Some academic staff have commented that there are few really bright international students and that many are just getting bare passes in our courses. They argue that the School should therefore actively reduce the number of international students to boost graduate quality. Clearly, the analysis just does not support this view and shows that international students from Singapore are indeed well represented among our top engineering graduates. The spread of performance of international students is less than for domestic students, but they are well represented both above and below the mean CGPA.
In an attempt to better serve our undergraduate and graduate EE majors, and to shorten the time between your discovering a problem and getting advice on the solution, the department has set up an “OPEN ADVISING” system. There are many hours during the week (usually over 12) during which you can see a faculty adviser without any appointment. Signs are posted early each quarter listing the open advising hours; each faculty member’s advising hours are posted outside his/her office door and a list of all the faculty members’ hours are posted on the Department bulletin board (outside ET A342). Any of the faculty advisers should be able to help you with your problems or with any necessary forms. Of course, with this open advising system, there may be peak times when a large number of students are seeking advising. If you see a crowd at the faculty member’s door, we suggest you return at the next available time. We try to schedule the hours according to the needs of the students, but we hope you understand that, as in any Engineering problem, trade-offs are involved. Since no appointments are required, there is little control to assure against overload situations.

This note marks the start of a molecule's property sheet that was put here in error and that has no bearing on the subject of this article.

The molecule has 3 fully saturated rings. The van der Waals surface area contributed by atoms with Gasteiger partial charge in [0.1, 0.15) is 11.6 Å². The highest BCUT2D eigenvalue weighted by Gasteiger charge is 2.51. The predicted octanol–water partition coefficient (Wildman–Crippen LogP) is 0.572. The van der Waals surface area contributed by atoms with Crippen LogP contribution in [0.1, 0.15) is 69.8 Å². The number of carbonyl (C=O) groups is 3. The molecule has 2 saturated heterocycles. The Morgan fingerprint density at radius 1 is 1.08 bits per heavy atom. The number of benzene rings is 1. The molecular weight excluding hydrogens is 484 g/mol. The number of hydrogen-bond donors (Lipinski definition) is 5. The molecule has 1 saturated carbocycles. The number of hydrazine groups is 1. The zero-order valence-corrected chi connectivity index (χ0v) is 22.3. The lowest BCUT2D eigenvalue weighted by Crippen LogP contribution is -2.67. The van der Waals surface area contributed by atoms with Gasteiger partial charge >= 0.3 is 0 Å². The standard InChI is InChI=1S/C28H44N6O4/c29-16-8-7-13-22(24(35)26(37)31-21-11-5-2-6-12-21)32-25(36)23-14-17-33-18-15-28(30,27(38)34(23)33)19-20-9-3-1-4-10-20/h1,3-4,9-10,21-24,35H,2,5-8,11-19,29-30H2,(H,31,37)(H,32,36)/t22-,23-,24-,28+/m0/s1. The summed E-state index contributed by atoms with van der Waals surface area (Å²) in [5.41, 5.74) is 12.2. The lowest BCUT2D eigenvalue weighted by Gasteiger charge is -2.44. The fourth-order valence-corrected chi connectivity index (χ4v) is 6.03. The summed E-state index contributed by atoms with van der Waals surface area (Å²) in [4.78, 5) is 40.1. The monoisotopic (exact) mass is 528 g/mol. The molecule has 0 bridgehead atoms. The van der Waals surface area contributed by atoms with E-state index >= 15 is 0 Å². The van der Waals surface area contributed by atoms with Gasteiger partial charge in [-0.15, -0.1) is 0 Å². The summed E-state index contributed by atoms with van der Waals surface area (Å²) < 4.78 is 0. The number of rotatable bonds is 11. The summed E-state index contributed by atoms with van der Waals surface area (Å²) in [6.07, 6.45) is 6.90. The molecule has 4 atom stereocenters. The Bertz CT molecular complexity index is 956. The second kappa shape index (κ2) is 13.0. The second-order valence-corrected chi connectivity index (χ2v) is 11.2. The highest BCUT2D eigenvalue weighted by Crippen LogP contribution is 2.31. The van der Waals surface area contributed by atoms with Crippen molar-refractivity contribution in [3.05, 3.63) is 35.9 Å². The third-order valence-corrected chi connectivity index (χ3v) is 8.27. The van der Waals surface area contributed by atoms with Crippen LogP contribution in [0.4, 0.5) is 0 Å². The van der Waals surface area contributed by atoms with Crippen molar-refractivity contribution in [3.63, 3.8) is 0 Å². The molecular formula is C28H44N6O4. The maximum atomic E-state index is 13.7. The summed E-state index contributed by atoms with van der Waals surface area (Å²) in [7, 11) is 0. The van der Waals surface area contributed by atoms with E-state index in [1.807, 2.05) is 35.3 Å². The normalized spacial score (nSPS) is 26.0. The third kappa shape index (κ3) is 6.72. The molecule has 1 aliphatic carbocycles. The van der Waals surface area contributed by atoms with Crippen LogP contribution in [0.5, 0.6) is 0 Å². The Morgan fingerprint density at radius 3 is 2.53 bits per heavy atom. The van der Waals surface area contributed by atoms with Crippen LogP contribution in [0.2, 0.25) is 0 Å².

In an attempt to better serve our undergraduate and graduate EE majors, and to shorten the time between your discovering a problem and getting advice on the solution, the department has set up an “OPEN ADVISING” system. There are many hours during the week (usually over 16) during which you can see a faculty adviser without any appointment. Signs are posted early each quarter listing the open advising hours. Any of the faculty advisers should be able to help you with your problems or with any necessary forms. They can obtain your records while you wait. Of course, with this open advising system, there may be peak times when a large number of students are seeking advising. If you see a crowd at the faculty member’s door, we suggest you return at the next available time. We try to continuously adapt the hours to the needs of the students (e.g. during registration periods, the number of open hours increases), but we hope you understand that, as in any Engineering problem, trade-offsare involved. Since no appointments are required, there is little control to assure against overload situations.